Indonesia Travel Guide – More
Why Indonesia? From the primal jungles of Sumatra to the lavish luxury of Nusa Dua, Indonesia is unique in its diversity. For those of us who are searching for the true exotic, who challenge themselves with experiences that are rare and magical yet appreciate service, quality and an unique insight into a destination, Indonesia presents an opportunity to fulfill the ultimate travel experience.
Traveling in Indonesia
Transport in Indonesia is an adventure in any sense of the word! With traffic moving at often breakneck speed, it is amazing how the country managed to shift 200 million people around every single day, but it somehow works!
Java, and in particular, Jakarta, has by far the most advanced and varied forms of transport in the country. With trains, Ojek (motorcycle taxi), Ojek Sepeda (bicycle taxi), Becak (rickshaw type of thing), Bajaj (known as a ‘tuk tuk’ in Thailand), Bis (bus), Dokar (horse and cart), Mikrolet (small van for up to 9 people, but often fitting 20) and finally Taxi. With all of those to choose from, you can have a different experience every day of the week and still have change!
Traveling in Bali can get frustrating at times, but the best thing to do is to hire a private driver, or take a taxi. With reasonable rates and friendly service, both of these modes of transport are the most recommended way to get around. Public transport in Bali is scarce, and does not use regular routes, so taking private transport is much easier and less stressful.
Sumatra, Java, Bali, Nusa Tenggara and Sulawesi are all connected by a regular ferry service, and these ferries are able to be used to island hop all the way from the far east of the country to Sumatra. Other sea routes are covered by Pelni, a passenger line run by the government. It can be difficult to find reliable information about traveling with Pelni, and the routes are often only run every two weeks, so forward planning is required.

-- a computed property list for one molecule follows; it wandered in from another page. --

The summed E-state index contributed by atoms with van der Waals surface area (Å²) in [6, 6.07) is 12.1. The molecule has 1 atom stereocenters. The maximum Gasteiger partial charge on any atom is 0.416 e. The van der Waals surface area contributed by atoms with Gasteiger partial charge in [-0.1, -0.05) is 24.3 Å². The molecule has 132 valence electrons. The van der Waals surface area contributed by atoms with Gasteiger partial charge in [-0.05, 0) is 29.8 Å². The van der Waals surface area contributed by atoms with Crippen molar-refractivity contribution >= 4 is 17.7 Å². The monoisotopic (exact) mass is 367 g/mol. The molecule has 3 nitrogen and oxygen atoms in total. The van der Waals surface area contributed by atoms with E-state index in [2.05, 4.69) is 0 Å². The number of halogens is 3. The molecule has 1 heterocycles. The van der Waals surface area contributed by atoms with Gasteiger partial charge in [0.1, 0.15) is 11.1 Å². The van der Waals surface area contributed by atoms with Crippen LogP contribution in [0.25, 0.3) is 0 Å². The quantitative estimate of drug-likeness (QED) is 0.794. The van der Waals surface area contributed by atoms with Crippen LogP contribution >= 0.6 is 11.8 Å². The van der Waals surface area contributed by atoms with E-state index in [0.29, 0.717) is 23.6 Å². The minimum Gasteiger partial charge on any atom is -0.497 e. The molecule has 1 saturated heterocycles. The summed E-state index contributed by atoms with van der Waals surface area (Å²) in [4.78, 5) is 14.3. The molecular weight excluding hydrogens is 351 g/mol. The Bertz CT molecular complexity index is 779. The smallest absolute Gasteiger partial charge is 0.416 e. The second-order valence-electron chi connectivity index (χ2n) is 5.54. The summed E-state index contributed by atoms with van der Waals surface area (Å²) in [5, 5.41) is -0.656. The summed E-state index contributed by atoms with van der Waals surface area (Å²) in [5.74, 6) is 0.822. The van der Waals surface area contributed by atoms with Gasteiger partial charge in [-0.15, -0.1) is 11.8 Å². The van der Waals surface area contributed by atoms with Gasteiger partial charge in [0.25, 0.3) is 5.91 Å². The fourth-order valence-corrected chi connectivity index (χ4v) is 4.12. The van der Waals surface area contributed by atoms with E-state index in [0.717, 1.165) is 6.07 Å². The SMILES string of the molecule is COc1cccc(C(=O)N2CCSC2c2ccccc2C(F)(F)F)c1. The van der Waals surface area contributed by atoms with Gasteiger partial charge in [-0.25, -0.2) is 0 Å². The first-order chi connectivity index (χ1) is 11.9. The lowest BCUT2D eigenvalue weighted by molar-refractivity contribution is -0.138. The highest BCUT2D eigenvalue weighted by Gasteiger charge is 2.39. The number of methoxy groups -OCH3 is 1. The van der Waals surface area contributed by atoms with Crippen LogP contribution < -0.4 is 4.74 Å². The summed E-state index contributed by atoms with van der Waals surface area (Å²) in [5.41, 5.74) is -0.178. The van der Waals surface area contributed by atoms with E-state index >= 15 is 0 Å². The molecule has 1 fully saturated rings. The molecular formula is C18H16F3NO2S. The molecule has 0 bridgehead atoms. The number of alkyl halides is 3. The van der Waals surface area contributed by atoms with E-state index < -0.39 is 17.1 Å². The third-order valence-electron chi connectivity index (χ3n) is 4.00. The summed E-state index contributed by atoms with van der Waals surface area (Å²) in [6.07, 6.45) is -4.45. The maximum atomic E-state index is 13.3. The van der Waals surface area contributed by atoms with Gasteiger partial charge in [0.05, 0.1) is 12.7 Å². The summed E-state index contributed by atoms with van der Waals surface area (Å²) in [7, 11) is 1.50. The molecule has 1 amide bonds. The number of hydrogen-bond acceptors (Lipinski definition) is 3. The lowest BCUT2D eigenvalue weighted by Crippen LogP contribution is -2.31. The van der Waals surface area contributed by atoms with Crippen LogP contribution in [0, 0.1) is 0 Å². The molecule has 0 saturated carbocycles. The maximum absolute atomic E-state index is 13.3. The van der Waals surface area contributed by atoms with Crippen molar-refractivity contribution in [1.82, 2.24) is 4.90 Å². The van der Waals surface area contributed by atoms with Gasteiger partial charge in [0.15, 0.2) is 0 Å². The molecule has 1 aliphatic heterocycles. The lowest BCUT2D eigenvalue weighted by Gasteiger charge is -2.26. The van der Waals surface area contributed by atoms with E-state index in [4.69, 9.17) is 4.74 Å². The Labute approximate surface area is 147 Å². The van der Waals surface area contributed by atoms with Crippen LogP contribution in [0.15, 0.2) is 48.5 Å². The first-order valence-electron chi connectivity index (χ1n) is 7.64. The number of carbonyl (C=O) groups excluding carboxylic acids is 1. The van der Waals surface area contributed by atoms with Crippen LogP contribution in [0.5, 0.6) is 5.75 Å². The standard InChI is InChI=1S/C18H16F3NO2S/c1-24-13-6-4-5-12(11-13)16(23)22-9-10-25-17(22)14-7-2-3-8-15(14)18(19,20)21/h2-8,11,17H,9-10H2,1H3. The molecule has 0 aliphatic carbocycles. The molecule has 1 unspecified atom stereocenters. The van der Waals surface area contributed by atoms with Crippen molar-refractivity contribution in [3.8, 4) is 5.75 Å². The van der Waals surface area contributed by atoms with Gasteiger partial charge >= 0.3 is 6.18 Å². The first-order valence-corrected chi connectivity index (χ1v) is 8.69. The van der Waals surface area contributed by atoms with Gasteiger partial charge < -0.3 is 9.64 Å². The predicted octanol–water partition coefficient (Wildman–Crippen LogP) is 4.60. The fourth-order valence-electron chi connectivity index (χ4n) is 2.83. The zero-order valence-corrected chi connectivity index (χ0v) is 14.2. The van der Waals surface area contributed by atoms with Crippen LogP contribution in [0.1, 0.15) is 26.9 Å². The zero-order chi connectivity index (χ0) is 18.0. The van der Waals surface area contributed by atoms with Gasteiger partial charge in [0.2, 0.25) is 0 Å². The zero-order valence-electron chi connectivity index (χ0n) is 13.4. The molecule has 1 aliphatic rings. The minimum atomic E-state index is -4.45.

In Kalimantan, the Longbot (longboat) is a long and narrow boat which is powered by outboard motors. These boats are not particularly comfortable, but they are a regular form of transport on this large island.
Motorcycles are another form of transport, but you should be aware that some travel insurance companies will not cover you if you do not have a full motorcycle license in your home country. The risk of accidents is quite high, and being a non-Indonesian, you will be seen as at fault almost immediately.
Taking the more luxurious route
Luxury Yachts sail regularly from island to island, stopping off in some amazing bays and beaches. Tall sailing ships often sail from Balito the eastern island of Komodo, on surfing safaris and diving adventures.
There are now many flights connecting what were once far removed places, to the rest of the country. If the flight schedule is not to your liking, why not charter a light aircraft or helicopter to take you? The days of ‘roughing it, or roughing it’ are well and truly over now, and even the most discerning traveler has many options for their travel in Indonesia these days.
Travel Tips & Suggestions:
Things to do
Do take small notes of Rupiah with you when traveling, especially to small villages.
Do change money in banks or authorized money changers. When changing money, check the receipt at the time of the transaction and make sure the money you receive matches the total shown on the receipt.
Do reconfirm your flight at least 48 hours prior to your next flying. We recommend making a photocopy of your airline tickets and the identifying pages of your passport.
Do leave important travel documents in your hotel safe and be careful with your belongings at all times. Make a list of your credit card details and store all it separately from your wallet. Having these details at hand will speed up the replacement time in the event of loss.